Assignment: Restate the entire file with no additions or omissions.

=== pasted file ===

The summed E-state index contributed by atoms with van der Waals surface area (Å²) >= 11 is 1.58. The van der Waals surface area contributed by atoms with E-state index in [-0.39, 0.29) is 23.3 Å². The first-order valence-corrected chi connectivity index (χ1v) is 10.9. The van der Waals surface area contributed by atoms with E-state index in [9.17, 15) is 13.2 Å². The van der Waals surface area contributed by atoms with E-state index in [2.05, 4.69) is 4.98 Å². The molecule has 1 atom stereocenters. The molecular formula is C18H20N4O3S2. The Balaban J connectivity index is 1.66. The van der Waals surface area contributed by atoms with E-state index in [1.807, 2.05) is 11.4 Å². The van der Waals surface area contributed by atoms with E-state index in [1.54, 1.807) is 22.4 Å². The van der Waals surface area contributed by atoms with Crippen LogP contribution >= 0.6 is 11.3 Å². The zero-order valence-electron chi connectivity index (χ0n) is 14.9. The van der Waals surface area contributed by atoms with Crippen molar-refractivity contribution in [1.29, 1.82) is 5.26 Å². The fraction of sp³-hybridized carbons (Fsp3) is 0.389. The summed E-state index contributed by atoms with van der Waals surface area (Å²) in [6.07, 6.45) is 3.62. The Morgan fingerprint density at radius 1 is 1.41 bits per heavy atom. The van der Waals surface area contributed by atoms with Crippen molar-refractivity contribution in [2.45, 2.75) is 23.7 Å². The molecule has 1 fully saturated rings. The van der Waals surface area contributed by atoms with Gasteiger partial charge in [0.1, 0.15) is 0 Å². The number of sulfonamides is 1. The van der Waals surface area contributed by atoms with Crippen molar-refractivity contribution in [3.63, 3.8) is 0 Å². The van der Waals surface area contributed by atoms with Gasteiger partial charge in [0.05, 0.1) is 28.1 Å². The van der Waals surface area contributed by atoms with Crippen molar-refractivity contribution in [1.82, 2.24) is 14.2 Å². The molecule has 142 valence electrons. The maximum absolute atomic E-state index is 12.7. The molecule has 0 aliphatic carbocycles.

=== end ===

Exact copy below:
The summed E-state index contributed by atoms with van der Waals surface area (Å²) >= 11 is 1.58. The van der Waals surface area contributed by atoms with E-state index in [-0.39, 0.29) is 23.3 Å². The first-order valence-corrected chi connectivity index (χ1v) is 10.9. The van der Waals surface area contributed by atoms with E-state index in [9.17, 15) is 13.2 Å². The van der Waals surface area contributed by atoms with E-state index in [2.05, 4.69) is 4.98 Å². The molecule has 1 atom stereocenters. The molecular formula is C18H20N4O3S2. The Balaban J connectivity index is 1.66. The van der Waals surface area contributed by atoms with E-state index in [1.807, 2.05) is 11.4 Å². The van der Waals surface area contributed by atoms with E-state index in [1.54, 1.807) is 22.4 Å². The van der Waals surface area contributed by atoms with Crippen LogP contribution >= 0.6 is 11.3 Å². The zero-order valence-electron chi connectivity index (χ0n) is 14.9. The van der Waals surface area contributed by atoms with Crippen molar-refractivity contribution in [1.29, 1.82) is 5.26 Å². The fraction of sp³-hybridized carbons (Fsp3) is 0.389. The summed E-state index contributed by atoms with van der Waals surface area (Å²) in [6.07, 6.45) is 3.62. The Morgan fingerprint density at radius 1 is 1.41 bits per heavy atom. The van der Waals surface area contributed by atoms with Crippen molar-refractivity contribution in [2.45, 2.75) is 23.7 Å². The molecule has 1 fully saturated rings. The van der Waals surface area contributed by atoms with Gasteiger partial charge in [0.1, 0.15) is 0 Å². The number of sulfonamides is 1. The van der Waals surface area contributed by atoms with Crippen molar-refractivity contribution in [3.63, 3.8) is 0 Å². The van der Waals surface area contributed by atoms with Gasteiger partial charge in [0.05, 0.1) is 28.1 Å². The van der Waals surface area contributed by atoms with Crippen molar-refractivity contribution in [1.82, 2.24) is 14.2 Å². The molecule has 142 valence electrons. The maximum absolute atomic E-state index is 12.7. The molecule has 0 aliphatic carbocycles.